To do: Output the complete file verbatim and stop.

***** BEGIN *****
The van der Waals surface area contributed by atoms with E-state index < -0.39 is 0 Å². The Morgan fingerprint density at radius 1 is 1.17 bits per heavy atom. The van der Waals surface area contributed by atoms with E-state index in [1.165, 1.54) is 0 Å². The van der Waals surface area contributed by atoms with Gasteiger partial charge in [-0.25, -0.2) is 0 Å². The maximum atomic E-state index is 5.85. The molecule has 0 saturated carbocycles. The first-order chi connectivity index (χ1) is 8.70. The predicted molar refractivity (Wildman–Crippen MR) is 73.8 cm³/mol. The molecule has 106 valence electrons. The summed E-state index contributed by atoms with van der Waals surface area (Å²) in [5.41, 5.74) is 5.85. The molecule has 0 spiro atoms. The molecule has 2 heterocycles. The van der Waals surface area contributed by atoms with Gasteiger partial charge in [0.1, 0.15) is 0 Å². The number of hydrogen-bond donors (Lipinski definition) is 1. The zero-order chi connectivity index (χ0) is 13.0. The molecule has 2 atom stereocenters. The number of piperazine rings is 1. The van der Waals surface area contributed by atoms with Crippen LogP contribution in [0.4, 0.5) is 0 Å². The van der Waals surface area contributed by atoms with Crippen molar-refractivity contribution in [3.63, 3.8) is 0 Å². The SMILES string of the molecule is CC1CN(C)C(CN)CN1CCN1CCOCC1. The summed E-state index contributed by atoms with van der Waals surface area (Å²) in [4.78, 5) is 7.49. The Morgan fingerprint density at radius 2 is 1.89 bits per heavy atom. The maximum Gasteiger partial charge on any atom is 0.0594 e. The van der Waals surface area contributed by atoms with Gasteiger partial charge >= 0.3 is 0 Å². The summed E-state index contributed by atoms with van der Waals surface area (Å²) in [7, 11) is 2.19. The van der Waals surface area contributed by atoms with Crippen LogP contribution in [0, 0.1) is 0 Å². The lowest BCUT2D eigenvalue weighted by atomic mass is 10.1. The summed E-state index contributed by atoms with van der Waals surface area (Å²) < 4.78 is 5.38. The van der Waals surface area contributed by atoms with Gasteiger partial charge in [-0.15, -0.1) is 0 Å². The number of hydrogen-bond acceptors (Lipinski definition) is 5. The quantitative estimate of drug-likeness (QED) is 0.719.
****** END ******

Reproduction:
The van der Waals surface area contributed by atoms with E-state index < -0.39 is 0 Å². The Morgan fingerprint density at radius 1 is 1.17 bits per heavy atom. The van der Waals surface area contributed by atoms with E-state index in [1.165, 1.54) is 0 Å². The van der Waals surface area contributed by atoms with Gasteiger partial charge in [-0.25, -0.2) is 0 Å². The maximum atomic E-state index is 5.85. The molecule has 0 saturated carbocycles. The first-order chi connectivity index (χ1) is 8.70. The predicted molar refractivity (Wildman–Crippen MR) is 73.8 cm³/mol. The molecule has 106 valence electrons. The summed E-state index contributed by atoms with van der Waals surface area (Å²) in [5.41, 5.74) is 5.85. The molecule has 0 spiro atoms. The molecule has 2 heterocycles. The van der Waals surface area contributed by atoms with Gasteiger partial charge in [0.1, 0.15) is 0 Å². The number of hydrogen-bond donors (Lipinski definition) is 1. The zero-order chi connectivity index (χ0) is 13.0. The molecule has 2 atom stereocenters. The number of piperazine rings is 1. The van der Waals surface area contributed by atoms with Crippen LogP contribution in [0.4, 0.5) is 0 Å². The van der Waals surface area contributed by atoms with Crippen molar-refractivity contribution in [3.63, 3.8) is 0 Å². The SMILES string of the molecule is CC1CN(C)C(CN)CN1CCN1CCOCC1. The summed E-state index contributed by atoms with van der Waals surface area (Å²) in [4.78, 5) is 7.49. The Morgan fingerprint density at radius 2 is 1.89 bits per heavy atom. The maximum Gasteiger partial charge on any atom is 0.0594 e. The van der Waals surface area contributed by atoms with Gasteiger partial charge >= 0.3 is 0 Å². The summed E-state index contributed by atoms with van der Waals surface area (Å²) in [7, 11) is 2.19. The van der Waals surface area contributed by atoms with Crippen LogP contribution in [0, 0.1) is 0 Å². The lowest BCUT2D eigenvalue weighted by atomic mass is 10.1. The summed E-state index contributed by atoms with van der Waals surface area (Å²) < 4.78 is 5.38. The van der Waals surface area contributed by atoms with Gasteiger partial charge in [-0.15, -0.1) is 0 Å². The number of hydrogen-bond acceptors (Lipinski definition) is 5. The quantitative estimate of drug-likeness (QED) is 0.719.